Release).

86
We make a distinction here between the primary market for the ABS as securities and the primary market for the

underlying assets (loans, receivables, etc.).

60
Figures 10 and 11 show the dollar volume of both registered and Rule 144A ABS

offerings for different types of underlying loans: Figure 10 for Residential Mortgage-Backed

Securities (RMBS) and Figure 11 for ABS backed by all other types of collateral.

Figure 10. Registered and Rule 144A RMBS offerings (in $ billions), 2005-2016

800

700

600

500

$Billion

400

300

200

100

2005 2006 2007 2008 2009 2010 2011 2012 2013 2014 2015 2016

RegisteredRMBS
Rule144ARMBS

Source: DERA analysis

The dollar volume of both types of offerings has decreased dramatically following the

financial crisis. However, the issuance of registered RMBS almost stopped after 2008, whereas

the issuance of registered ABS backed by other types of loans continued. We note that the

market for private-label RMBS is distinct from other ABS markets because of the presence of

Government Sponsored Enterprises (GSE), and its dynamics are more likely linked to the

61
dynamics of the underlying housing market rather than to any effects stemming from changes in

the securities market.87

Figure 11. Registered and Rule 144A non-RMBS ABS offerings (in $ billions), 2005-2016
800

700

600

500
$Billion

400

300

200

100

0
2005 2006 2007 2008 2009 2010 2011 2012 2013 2014 2015 2016

RegisterednonRMBSABS Rule144AnonRMBSABS

Source: DERA analysis

For non-RMBS, we observe that the overall volume of ABS issuance has notably

recovered since the trough of 2010. We also observe that the volume of private non-RMBS ABS

offerings was slightly larger than the volume of registered ones following the financial crisis, a

reversal from the pre-crisis period. Table 9 presents the number of ABS offerings, the average

and median size of offerings, and the gross fees associated with offerings between 0.2% and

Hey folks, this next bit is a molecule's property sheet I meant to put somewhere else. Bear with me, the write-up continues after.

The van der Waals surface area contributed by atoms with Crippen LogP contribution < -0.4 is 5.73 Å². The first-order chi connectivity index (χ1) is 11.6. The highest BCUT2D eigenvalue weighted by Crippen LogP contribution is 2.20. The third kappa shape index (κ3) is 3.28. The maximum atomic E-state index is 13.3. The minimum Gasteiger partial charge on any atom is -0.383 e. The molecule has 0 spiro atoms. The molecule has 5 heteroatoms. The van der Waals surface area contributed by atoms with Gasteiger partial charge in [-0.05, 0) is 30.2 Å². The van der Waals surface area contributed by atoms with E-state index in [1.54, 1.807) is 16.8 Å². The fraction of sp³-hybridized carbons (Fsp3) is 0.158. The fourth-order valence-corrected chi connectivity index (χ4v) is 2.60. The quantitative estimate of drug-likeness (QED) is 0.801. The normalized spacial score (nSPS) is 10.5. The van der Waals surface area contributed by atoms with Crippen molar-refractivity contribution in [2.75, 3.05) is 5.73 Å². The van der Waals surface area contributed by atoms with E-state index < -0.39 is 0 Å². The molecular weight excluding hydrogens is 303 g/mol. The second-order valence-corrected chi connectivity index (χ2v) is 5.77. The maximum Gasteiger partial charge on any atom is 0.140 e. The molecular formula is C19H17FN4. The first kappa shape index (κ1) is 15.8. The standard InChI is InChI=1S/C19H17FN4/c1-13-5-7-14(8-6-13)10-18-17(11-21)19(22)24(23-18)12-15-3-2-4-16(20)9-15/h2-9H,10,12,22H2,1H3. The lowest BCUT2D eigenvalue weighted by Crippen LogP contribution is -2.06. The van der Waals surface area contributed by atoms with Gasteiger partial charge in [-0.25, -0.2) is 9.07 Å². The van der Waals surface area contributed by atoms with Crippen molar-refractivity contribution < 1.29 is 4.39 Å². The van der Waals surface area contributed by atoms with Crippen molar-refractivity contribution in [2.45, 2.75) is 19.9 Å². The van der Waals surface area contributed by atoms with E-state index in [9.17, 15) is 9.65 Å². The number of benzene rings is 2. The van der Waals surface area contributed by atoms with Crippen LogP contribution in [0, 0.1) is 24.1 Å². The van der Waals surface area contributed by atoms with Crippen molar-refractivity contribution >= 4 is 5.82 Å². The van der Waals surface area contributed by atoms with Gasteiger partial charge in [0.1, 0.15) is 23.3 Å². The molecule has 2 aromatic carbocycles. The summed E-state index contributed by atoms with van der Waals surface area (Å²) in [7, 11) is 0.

0.4%. There is no discernible trend in the fees over the period under examination.

87
See, e.g., Rel. No. 33-9638, Asset-Backed Securities Disclosure and Registration (Sept. 4, 2014) 79 FR at 57192
(Regulation AB2 Adopting Release). (In the RMBS market, private-label RMBS issuers encounter competitive
pressure from government-sponsored enterprises, whose mortgage-backed securities are guaranteed and exempt
from registration and reporting requirements. As private-label issuance has declined, issuance of agency RMBS has
increased.).

62
We note that recent rules specific to the ABS market went into effect at the end of or after

the time period considered in the Report,88 and some rules (such as credit risk retention) affected

both registered and private markets. Regulation AB2, which fully applies only to some types of

registered ABS offerings, went into effect in stages, in November 2015 and in November 2016;89

the Credit Risk Retention rule went into effect in December 2016 for most asset classes and

applies to both registered and unregistered ABS.90 Thus, it is challenging to causally attribute

the above trends to regulatory impacts. Further, while such trends may be generally consistent

with regulatory impacts, they are also consistent with other explanations, such as a shift in

investor risk tolerance and beliefs about the risks and returns of various ABS offerings following

the financial crisis.

88
As we noted in the Methodological Considerations section, it is possible that some market participants anticipated
and responded to some of these reforms ahead of the compliance or effective dates.
89
Regulation AB2 shelf eligibility requirements other than asset-level disclosure and some other requirements went
into effect in November 2015. The asset-level disclosure requirements went into effect in November 2016 for some